Correct me if I'm wrong, but in Indiana don't you have to have a teaching license/be employed at the school in order to be a head coach? I don't think this is the case nationwide. I think because of this it's why you don't see the quality of coaches in Indiana that you see elsewhere. I believe in Texas there are some coaches who make 6 figures and it's a full-time job. Not saying it isn't the case here in Indiana but most of, if not all coaches are teachers first who get paid a stipend that probably isn't worth the actual amount of time that goes in to be a head coach. In other words, it's not about the money, it's about the love of the game and the love for watching kids grow and develop.

 

1 hour ago, Footballking16 said:

But don't you need to hold a teaching license?

Why would someone down vote this? It was a genuine question.

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Nobody gets into teaching and or coaching for Money

 

NO ONE  

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16 minutes ago, Coach Nowlin said:

Nobody gets into teaching and or coaching for Money

 

NO ONE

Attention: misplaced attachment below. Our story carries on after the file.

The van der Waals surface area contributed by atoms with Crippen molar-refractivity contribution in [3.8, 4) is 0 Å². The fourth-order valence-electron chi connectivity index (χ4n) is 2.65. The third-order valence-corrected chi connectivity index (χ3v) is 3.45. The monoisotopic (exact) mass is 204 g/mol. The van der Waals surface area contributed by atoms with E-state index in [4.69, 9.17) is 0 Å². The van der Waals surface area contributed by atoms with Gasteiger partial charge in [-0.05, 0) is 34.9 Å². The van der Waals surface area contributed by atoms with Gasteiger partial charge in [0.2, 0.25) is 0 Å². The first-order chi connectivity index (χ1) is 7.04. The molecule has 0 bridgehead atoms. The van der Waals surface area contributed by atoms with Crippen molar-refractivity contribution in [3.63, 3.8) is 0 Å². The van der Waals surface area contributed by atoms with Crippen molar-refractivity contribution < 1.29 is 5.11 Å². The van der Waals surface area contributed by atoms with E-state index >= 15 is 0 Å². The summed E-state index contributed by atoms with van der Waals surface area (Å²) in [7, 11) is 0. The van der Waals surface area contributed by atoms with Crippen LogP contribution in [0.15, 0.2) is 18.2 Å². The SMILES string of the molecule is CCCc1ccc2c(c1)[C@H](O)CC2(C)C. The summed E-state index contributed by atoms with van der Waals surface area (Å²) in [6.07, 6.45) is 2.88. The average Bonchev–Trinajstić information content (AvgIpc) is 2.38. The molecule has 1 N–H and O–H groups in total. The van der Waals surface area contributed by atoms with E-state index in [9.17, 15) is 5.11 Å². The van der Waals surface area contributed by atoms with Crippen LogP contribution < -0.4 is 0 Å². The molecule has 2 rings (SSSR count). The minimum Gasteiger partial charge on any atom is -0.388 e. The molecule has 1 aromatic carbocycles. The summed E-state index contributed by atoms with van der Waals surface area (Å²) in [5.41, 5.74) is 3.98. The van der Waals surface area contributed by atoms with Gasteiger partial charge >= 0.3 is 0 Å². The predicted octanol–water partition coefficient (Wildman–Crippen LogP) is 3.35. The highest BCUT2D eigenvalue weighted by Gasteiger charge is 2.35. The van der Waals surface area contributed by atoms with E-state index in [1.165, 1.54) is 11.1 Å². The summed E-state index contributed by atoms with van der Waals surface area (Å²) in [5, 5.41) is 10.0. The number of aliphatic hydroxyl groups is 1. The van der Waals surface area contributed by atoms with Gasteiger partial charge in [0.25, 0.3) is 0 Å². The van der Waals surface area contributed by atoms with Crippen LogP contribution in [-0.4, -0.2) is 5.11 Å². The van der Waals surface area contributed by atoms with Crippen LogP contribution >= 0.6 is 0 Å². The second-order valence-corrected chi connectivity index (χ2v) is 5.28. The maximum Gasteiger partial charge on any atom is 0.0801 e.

I agree 100%. Again, genuinely asking, how much of a burden does it become working essentially two full-time jobs without great pay? I'm sure there are plenty of people who would love to not only teach but coach as well who simply can't because of the man hours and time away from family, etc.

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1 hour ago, Footballking16 said:

Sounds good and I stand corrected. I thought it was required to hold a teachers license and/or have an education degree in order to be a head coach which I thought could potentially restrict the applicant pool.

Use to be the case, that was changed several years ago now though.  

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That helps my point no coach makes a living off of coaching, and don't hang on just for the money so why do AD's hang on to unsuccessful coaches and let their schools program fall on the cusp of mediocrity when they were once successful.